THE WESTERN WALL AND BELOW:
Excellent place to see the only part of the original temple wall before it was destroyed (I think by the Muslims, there’s a lot of destruction here). We watched the Jewish faithful come and pray by the wall, their bodies rhythmically bowing back and forth as they cried aloud. It was good to see such dedication to their faith.
Below we took a tour and discovered much, much more of the original temple walls that would have been there during the time of Jesus. The craftsmanship and art that they took the time to display was astounding.
17 June 2015
Discovered in 1887, this tunnel is about 1700 feet long. And deep. Deep under the city of Jerusalem! When Hezekiah was king of Israel, he anticipated an attack by the Assyrians. These tunnels were carved by hand, and the men building it started on opposite sides. When they finally met in the middle, they were only 12 inches off in elevation from each other. When the Assyrians did attack, they were unable to get the Jerusalem water supply because all of the water was being funneled into the city!
It was deep and a very tight squeeze. But overall it was a blast.
GARDEN OF GETHSEMANE:
One of my favorite places overall in this trip. It was so peaceful and quiet there amid the loudness and turmoil of the rest of Jerusalem. We actually got to hang out there in the private garden for about an hour, just peacefully walking around and taking it all in.
In Jesus’ time this place was pretty much the same. At the bottom of the hill (the Mt.of Olives) is where the olives would be pressed. On the other side of the hill was the temple mount and the city of Jerusalem. Picture two hills and a river in the middle. So when Judas and the Jewish police force were coming for the Jesus, he would have seen them coming out of the gates and up the mountain to the garden.
Overlooking the city.
THE POOL OF BETHESDA:
“Do you want to be well?”
The Pool of Bethesda, during Jesus’ time, was just outside the walls of the city near the Sheep Gate. It was used for everything from washing sheep in preparation for the temple sacrifice (hence the name of the gate) to people that had incurable diseases. The lame. The blind. The ones who had given up hope of any normal life in Jerusalem.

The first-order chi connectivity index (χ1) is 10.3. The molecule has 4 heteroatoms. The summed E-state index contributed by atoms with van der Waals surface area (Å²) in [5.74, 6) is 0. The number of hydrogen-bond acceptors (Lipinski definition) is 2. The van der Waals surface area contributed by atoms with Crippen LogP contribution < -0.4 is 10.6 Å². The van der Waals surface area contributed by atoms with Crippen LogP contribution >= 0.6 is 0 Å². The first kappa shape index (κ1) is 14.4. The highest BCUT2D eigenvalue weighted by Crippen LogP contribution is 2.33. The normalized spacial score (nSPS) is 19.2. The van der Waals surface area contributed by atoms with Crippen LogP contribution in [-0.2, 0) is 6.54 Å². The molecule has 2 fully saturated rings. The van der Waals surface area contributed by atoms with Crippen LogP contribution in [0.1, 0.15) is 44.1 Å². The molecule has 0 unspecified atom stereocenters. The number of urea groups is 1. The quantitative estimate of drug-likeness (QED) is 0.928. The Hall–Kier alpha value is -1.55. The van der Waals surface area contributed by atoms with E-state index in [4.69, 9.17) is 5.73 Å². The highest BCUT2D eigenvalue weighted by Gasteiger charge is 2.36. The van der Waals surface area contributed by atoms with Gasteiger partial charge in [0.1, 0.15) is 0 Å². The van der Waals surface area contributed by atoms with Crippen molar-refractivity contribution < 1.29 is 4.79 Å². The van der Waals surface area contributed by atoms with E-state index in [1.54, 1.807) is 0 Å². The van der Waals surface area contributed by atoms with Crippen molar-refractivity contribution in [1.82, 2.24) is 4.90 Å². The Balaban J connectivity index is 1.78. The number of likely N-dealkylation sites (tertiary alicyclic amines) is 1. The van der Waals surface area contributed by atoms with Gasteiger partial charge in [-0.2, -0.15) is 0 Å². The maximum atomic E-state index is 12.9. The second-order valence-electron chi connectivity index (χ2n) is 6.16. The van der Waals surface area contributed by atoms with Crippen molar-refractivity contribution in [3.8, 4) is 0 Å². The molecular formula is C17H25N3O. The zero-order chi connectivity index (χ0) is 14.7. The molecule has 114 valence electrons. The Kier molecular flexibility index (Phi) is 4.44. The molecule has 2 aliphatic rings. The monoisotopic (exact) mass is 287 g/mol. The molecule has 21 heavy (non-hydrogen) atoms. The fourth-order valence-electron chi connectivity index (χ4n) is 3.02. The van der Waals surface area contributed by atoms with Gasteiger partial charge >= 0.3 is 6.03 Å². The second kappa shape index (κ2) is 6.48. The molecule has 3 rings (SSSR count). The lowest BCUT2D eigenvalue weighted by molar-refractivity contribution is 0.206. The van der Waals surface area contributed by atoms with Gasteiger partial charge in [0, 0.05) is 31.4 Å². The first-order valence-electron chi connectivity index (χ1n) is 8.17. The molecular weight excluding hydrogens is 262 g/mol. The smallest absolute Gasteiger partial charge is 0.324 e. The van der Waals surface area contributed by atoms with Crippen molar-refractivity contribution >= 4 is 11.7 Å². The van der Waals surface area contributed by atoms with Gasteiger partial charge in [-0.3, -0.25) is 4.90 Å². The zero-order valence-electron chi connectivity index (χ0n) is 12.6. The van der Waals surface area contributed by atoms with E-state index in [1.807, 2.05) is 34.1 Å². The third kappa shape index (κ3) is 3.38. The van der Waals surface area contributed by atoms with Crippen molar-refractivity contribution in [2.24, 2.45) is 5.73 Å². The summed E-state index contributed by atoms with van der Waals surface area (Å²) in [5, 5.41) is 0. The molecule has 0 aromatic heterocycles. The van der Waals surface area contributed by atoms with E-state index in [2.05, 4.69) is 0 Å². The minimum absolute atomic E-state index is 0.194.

Like the man in John 5:5 who had been paralyzed for 38 years. So Jesus asks the question. “Do you want to be well?” The lame man is instantly defensive, saying that before he can get in the water when it’s churning, people jump in and block him.
He gives the story so many of us can give when we are asked the same question. Instead of s simple yes we give an excuse. Because saying “yes” means there is a belief in a higher calling. Saying yes means you have a life of action. Saying yes means that you have faith. Saying yes, means that you can never be the same again.
Do you want to be well?
THE CHURCH OF ST ANNE:
This church lies right next to the Pool of Bethesda. We sang in this check and it sounded INCREDIBLE. Another group heard us and they joined in.
The church signifies Mary's mother and father that supposedly lived close by (not sure that's true, since they also lived in Saphorris). The church is in honor of grandparents and their teaching.
It was a great morning and a wonderful start.
16 June 2015
THE GARDEN TOMB:
There are two places where scholars think the crucifixion, burial and resurrection of Jesus took place. The first is the Garden Tomb (and only the first because it was the first I went to).
This place is amazingly peaceful. After a very loud and obnoxious trip to the Dome of the Rock (more on that later), this place was a welcome respite from Jerusalem. Don’t get me wrong, I like Jerusalem. But along with the usual hustle and bustle of a big city, you have the ever-present DISCORD. It’s always there. But not at the Garden Tomb.
Discovered in 1867, this place certainly looks the part. You can almost see the skull in the rock above. In the pics you can see the entrance, with the giant stone taken away. You can also see the burial preparation site and the actual burial place. No matter which tomb was the actual one, there’s one good thing to remember: It's empty.
What do you do when you’re a king and you believe that you are a god? You build yourself a palace for yourself, of course!
Not to be confused with the other Herod’s we hear about later in Jesus’ life, this Herod is the daddy of them all. Just outside of Bethlehem you can see this giant, flat-topped mountain. This is exactly where the palace is located. Using slave labor of the Jews he ruled over, he built a seven-story marvel where he could practically see all of the kingdom he ruled over.
Following the visit from the Magi (or “Wise Men”), Herod ordered “The Massacre of the Innocents,” where every male child under 2 would be put to death*. This would have been the place he ordered such a heinous decree, and also where the Magic would have stopped on their way to the Messiah.
*-Of course, Jesus was born right under Herod’s nose in Bethlehem, fully visible from Herod’s palace.
Bethlehem lies just over the line in the West Bank. I read before I went about the pickpockets, the looters and the salesmen that get up in your face and they didn't disappoint. Everywhere there are tourists they are there.